COLUMBUS — Everyone acted differently on Thursday. And everything felt different, too.
From the OHSAA credentialling official offering fist bumps instead of the usual welcome back handshakes, to journalism colleagues who, upon meeting up with their literary friends from other parts of the state, did the same, the Division II girls high school basketball state semifinal game between Carroll and Beloit West Branch was just that, different.
No pep bands.
No screaming fans.
All those typical nuances to an exciting postseason contest had been kept home at the very wise and difficult behest of Ohio Governor Mike DeWine, in reaction to the ever spreading Coronavirus, COVID-19.
With the St. John Arena stands mostly empty, the atmosphere felt more like a routine practice being held a day or two before the big game. Just a smatttering of onlookers and not much else.
It felt almost as a disservice to the athletes that the usual fanfare, noise and excitement wasn’t there for them.
But it felt even worse when it was suddenly realized that a game wouldn’t be played at all.
With the game clock reading 15:59, the Carroll players trotted off the arena floor for what was initially thought (at least by the fans and media) to be a routine final team meeting in the lockerroom before the big game. But seconds later, an announcement was made over the public address system urging the 30-40 media members on hand to attend a press conference in the media conference room.
As the writers, reporters, photographers and videographers made their way up from courtside to the main-floor conference area, an announcement was also heard informing the few fans in attendance that the game had indeed been postponed.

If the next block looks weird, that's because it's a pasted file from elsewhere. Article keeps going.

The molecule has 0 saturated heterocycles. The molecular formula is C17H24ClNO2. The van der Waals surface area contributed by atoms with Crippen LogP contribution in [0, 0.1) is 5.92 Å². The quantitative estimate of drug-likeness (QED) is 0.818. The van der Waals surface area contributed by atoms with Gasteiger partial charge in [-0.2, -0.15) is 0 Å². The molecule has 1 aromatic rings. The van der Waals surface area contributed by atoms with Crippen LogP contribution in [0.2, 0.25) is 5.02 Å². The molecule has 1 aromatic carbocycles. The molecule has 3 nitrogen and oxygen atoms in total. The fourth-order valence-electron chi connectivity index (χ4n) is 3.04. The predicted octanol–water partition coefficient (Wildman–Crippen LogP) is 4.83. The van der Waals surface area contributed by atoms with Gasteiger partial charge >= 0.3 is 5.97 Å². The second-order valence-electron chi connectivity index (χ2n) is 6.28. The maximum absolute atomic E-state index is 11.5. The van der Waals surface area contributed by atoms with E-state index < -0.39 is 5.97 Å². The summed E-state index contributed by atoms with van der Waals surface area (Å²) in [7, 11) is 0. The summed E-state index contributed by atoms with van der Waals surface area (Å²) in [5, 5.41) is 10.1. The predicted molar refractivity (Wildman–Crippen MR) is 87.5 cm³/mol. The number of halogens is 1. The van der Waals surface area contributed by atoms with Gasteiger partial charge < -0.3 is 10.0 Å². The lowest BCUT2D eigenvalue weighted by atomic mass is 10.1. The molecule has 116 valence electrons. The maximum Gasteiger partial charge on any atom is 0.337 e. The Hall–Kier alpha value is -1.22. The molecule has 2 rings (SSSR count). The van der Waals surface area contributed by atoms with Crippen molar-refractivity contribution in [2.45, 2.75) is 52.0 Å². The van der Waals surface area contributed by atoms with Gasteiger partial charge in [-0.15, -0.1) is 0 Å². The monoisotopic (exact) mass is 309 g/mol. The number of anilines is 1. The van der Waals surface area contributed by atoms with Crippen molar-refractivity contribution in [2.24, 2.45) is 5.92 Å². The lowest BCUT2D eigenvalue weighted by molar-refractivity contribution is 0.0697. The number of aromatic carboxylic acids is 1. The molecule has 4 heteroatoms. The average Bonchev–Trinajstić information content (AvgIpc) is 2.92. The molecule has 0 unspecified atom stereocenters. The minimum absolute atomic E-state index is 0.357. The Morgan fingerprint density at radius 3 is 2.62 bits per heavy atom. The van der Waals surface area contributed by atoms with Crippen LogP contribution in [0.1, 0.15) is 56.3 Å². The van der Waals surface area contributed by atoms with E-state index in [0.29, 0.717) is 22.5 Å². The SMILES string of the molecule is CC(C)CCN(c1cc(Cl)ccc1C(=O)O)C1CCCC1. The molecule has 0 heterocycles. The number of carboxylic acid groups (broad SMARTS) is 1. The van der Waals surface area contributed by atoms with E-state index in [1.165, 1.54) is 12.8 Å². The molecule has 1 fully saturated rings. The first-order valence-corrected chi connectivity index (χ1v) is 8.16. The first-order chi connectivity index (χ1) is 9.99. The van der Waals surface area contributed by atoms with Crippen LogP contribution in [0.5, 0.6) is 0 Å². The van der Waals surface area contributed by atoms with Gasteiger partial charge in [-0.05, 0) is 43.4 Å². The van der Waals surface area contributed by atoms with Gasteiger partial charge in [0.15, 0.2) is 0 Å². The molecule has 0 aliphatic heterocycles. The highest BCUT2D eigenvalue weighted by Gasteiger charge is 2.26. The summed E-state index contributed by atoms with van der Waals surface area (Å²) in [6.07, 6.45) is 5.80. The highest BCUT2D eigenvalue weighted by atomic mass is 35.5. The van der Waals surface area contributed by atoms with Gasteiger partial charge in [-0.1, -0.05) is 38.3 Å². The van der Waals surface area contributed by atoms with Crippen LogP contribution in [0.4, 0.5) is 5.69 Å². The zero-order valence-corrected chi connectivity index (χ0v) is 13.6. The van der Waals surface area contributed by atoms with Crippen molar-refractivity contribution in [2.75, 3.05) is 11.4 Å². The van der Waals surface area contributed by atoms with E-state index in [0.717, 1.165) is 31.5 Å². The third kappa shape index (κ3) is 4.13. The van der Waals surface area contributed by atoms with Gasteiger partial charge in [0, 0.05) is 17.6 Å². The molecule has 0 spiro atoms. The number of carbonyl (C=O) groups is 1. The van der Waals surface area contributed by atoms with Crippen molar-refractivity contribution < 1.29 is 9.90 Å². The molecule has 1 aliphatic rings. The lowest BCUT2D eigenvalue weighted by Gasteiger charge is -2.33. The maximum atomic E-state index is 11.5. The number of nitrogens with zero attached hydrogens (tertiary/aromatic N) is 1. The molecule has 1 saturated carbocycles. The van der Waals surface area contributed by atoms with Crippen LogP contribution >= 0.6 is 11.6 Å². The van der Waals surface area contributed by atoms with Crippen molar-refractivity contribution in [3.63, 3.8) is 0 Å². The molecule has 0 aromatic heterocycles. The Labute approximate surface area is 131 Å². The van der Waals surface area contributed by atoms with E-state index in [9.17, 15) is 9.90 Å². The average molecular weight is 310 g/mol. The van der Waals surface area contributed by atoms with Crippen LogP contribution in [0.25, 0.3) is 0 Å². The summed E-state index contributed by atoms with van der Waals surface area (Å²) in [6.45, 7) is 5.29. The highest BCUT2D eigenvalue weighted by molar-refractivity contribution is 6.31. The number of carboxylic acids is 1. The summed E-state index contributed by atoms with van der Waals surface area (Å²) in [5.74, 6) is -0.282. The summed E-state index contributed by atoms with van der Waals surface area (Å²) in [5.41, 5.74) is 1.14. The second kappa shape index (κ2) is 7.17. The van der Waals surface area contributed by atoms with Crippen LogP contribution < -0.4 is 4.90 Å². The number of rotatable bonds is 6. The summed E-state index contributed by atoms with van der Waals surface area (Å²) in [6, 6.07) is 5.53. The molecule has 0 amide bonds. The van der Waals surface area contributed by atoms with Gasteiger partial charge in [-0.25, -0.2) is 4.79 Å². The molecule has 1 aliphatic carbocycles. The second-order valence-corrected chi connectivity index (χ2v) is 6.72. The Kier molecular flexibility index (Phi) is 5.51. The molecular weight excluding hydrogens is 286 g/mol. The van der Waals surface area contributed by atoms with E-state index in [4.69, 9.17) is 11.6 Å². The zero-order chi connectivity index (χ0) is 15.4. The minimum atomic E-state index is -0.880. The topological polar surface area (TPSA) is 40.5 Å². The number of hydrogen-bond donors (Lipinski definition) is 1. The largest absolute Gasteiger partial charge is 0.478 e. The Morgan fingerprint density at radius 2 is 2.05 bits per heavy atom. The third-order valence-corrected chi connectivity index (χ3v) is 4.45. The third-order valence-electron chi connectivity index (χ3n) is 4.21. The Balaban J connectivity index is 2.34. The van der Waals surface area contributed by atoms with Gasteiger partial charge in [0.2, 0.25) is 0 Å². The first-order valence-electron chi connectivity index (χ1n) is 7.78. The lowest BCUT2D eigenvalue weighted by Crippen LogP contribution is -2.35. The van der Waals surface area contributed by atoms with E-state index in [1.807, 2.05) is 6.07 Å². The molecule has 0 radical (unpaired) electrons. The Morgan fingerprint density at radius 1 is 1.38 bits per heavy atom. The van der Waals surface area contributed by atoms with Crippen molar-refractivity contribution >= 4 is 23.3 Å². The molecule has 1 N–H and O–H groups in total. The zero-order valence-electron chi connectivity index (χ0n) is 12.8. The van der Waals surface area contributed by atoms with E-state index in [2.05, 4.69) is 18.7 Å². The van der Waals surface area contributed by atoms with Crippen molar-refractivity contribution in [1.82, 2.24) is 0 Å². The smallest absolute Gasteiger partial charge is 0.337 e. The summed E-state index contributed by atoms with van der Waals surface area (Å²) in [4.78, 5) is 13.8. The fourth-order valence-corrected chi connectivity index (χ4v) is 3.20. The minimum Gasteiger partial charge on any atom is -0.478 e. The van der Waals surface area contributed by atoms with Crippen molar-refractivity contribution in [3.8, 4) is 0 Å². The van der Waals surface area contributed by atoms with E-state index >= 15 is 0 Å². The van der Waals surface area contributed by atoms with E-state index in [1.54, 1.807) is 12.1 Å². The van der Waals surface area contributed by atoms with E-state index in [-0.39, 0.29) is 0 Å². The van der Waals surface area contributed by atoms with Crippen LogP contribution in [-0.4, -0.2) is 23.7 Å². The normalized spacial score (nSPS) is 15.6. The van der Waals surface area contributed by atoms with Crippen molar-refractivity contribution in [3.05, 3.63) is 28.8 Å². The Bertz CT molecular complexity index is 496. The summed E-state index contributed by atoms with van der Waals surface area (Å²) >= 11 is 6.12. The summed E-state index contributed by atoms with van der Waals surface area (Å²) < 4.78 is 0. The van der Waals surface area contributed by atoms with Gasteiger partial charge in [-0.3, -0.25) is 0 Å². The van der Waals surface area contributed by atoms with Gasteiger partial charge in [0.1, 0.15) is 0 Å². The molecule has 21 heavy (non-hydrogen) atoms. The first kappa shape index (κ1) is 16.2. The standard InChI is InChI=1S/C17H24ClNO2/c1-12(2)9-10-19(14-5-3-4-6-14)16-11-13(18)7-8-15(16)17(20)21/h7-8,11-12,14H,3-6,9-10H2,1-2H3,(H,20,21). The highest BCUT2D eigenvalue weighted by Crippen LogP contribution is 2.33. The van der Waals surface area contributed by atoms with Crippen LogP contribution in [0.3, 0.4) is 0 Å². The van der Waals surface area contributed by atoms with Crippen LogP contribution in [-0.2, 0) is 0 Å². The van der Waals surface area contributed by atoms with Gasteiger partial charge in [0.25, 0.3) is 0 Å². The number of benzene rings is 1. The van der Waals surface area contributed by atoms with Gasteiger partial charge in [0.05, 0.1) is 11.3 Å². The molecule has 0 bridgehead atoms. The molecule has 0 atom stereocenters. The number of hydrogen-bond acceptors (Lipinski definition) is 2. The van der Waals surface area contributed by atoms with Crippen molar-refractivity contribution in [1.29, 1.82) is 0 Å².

As a journalist, the idea of a game being indefinitely postponed just seemed surreal. It was a unique situation where a very important game wouldn’t be played.
“Oh well, there’s always next year,” one scribe commented.
But that sentiment is not true if you’re a high school senior. For the seniors on those teams, their high school basketball careers had just ended without them even getting a chance to score a basket.
With one quick announcement, Carroll seniors Jill Roberts, Allie Stefanek and Julia Keller saw everything stop for them.
That same announcement brought the playing careers of West Branch seniors Carly Scarpitti, Sammie Tuel, Hannah Ridgeway, Maddie Showalter, Peyton Alazaus and Jessica Bock to an end as well.
Those players got to at least enjoy four minutes of a state tournament pre-game warmup on the St. John Arena floor. There are hundreds of other high school student athletes who didn’t even get that opportunity.
The players from Dresden Tri-Valley took to the arena court to shoot a few shots before they hopped on a bus and headed back to the Zanesville area. They never got to put their uniforms on, but at least they have that team memory.
There’s at least 630 state qualifying wrestlers, several hockey players and regional qualifying boys basketball players who won’t even get to enjoy a quick warmup before they can compete this weekend. That was all gone with one announcement.
And that announcement was a very valid one, and a noble one as well.
The OHSAA stands to lose more than $1 Million dollars by putting a halt to the state and regional postseason events, but every dollar of it will be worth it, when it saves somebody’s life.
COVID-19, aka the coronavirus, may have ended the winter postseason dreams of many, and it’s yet to be seen whether the virus will put an end to Spring Sports as well. But it won’t end the desires and dreams of the student athlete.
Here’s hoping that the cancellation of a sporting event doesn’t affect the drive and desires of these senior athletes and their coaches. Their hard work and incredible talents in sports will always be appreciated.
To each of you, thank you. Us fans and journalists look forward to hearing about your ‘next years’ on and off the playing field for many years to come!